Be Present

I have an addiction to my phone and laptop. I spend far too much of my time scrolling through Facebook or checking emails. I know this is a problem, and yet it persists. The magnetic letters on my fridge remind me to “be present.” I have the Space app on my phone to track my phone usage, and send me little reminders like “isn’t it time you took a break?” And yet my five year old daughter still finds opportunities to say things like “you pay more attention to your phone than me.” Nothing like a pre-schooler to tell you the truth.

I actually held out on getting a smart phone longer than most, because I predicted that I would struggle with finding the right phone-life balance. In 2011, I went on a work trip and remember sitting on the bus quietly while everyone played on their phones. Seeing as I’m also an introvert and don’t often engage others in small talk, I had only my own thoughts to entertain me. It was not long after that trip that I decided to get my first smart phone.

I do believe that a lot of great things come from social media. It is a great way to connect and share information. That is why I have not tried removing social media as a whole from my life. The Space app is a great tool when I actually utilize it and don’t just ignore its comments, as I’ve tended to do lately. Like I stated earlier, preschoolers are probably the best protection against overuse of the internet. Sometimes I just have to listen to my daughter and stop everything to color a picture of My Little Pony or play a round of Hide and Seek. What do you do to remind yourself to live in the real world and not just in the internet world?

4 thoughts on “Be Present

  1. Carly

    What I’m about to say isn’t quite an answer to your question, but I feel like it’s in the ballpark. I can’t knit and be on the Internet or read while knitting. I mostly watch tv while knitting, but I can hold a conversation while knitting. But I when I’ve finished a project that I was busting my butt on, I’ll notice how little I was on my phone. And I don’t find that I’ve missed it. So maybe finding something else to occupy your hands. A grown up version of a fidget spinner.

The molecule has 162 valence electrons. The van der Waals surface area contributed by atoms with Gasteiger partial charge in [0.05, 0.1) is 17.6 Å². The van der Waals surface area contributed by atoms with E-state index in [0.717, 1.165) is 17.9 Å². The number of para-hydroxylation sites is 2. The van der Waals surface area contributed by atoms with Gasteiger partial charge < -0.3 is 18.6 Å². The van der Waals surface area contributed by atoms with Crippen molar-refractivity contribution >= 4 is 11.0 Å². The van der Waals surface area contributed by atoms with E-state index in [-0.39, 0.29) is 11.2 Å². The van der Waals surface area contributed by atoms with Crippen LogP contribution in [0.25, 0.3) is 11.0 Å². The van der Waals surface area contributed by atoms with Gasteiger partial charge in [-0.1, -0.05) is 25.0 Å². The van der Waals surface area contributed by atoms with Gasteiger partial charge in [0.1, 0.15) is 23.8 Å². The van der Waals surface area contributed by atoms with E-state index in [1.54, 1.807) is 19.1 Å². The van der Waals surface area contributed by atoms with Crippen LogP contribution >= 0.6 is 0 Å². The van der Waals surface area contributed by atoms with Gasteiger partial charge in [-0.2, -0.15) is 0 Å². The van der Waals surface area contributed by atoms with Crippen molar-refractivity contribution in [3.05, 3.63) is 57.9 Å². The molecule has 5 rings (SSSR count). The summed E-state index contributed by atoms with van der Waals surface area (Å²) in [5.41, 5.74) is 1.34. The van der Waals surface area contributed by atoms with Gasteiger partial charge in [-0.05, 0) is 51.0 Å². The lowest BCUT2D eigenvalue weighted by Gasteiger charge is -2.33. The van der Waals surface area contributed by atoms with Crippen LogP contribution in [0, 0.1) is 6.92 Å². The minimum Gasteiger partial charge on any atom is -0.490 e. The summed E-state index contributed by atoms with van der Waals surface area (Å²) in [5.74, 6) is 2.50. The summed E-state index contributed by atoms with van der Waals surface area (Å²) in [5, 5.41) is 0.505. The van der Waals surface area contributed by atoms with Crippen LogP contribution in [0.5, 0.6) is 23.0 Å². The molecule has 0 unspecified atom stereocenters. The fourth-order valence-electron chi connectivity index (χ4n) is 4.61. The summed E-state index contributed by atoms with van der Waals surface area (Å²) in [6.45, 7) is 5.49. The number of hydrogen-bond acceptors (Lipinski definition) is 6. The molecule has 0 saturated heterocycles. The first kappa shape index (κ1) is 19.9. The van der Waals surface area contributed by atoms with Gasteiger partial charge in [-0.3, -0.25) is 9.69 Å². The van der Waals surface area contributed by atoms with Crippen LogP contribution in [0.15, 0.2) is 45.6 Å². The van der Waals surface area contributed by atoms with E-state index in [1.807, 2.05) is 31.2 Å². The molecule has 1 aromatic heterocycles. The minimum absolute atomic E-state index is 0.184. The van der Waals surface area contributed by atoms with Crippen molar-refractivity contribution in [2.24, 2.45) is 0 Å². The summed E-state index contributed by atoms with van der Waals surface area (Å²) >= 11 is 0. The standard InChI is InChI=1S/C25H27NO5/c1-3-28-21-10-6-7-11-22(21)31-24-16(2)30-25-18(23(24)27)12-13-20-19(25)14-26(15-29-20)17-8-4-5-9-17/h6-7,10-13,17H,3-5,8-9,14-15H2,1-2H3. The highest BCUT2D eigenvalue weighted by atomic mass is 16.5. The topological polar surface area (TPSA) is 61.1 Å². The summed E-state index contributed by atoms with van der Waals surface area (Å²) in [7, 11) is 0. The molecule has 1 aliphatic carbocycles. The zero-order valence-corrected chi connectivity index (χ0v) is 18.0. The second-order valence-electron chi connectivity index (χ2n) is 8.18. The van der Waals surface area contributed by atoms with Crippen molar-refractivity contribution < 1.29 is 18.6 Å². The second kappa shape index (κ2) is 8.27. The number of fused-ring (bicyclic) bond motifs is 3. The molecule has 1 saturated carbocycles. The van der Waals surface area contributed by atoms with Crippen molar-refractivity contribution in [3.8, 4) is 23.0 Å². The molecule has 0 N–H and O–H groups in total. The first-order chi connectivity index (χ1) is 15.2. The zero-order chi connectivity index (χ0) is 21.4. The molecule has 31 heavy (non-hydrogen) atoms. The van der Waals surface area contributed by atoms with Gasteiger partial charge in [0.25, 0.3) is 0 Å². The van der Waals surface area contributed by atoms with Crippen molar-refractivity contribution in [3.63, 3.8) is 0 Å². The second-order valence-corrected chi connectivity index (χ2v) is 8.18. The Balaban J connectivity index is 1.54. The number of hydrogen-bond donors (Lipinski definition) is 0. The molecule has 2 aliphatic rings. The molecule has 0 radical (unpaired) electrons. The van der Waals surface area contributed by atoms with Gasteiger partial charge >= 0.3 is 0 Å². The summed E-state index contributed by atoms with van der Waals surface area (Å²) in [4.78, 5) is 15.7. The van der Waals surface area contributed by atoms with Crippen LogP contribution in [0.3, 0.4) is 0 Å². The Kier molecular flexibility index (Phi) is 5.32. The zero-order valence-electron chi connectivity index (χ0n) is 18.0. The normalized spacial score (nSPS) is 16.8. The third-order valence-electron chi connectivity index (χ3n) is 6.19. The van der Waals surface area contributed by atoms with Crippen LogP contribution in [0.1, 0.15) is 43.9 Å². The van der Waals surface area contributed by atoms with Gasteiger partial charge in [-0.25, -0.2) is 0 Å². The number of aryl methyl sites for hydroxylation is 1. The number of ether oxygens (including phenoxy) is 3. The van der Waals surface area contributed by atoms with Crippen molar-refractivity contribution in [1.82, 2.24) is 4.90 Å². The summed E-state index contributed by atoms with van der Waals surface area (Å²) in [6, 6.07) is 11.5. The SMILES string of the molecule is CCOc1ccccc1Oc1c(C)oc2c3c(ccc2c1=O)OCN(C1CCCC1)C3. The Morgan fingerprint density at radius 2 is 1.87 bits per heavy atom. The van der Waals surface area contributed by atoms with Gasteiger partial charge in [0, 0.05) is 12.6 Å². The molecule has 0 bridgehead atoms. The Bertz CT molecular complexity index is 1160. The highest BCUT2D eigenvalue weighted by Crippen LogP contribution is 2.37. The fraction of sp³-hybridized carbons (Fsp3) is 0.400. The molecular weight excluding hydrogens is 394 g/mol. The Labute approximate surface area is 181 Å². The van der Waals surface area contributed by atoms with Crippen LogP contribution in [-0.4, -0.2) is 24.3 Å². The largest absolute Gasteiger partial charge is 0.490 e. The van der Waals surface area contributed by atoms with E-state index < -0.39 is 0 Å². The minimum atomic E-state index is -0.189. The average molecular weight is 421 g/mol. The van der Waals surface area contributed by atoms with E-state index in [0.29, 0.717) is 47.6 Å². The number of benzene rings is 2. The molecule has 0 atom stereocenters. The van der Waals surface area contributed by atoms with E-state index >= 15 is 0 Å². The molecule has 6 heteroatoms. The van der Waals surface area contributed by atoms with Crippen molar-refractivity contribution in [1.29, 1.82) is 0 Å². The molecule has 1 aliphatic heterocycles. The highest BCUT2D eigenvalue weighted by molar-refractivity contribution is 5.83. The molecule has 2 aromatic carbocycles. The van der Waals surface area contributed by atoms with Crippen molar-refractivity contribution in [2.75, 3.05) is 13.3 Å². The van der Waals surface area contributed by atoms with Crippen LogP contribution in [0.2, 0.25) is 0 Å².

Liked by 1 person

  2. Jessica McNeir

    I do not suffer with phone and internet usage. My issue is my own mind. My brain since I was a child is like a funhouse of ideas, jokes, opinions, music. It’s like a tv that is always on in the background. When I meditate, especially when I lie in bed waiting to fall asleep I must calmly focus on my breathing and the idea of nothing. “Silencing the babbling brook” as Suzuki says.

    Like

Leave a Reply

Fill in your details below or click an icon to log in:

WordPress.com Logo

You are commenting using your WordPress.com account. Log Out /  Change )

Google photo

You are commenting using your Google account. Log Out /  Change )

Twitter picture

You are commenting using your Twitter account. Log Out /  Change )

Facebook photo

You are commenting using your Facebook account. Log Out /  Change )

Connecting to %s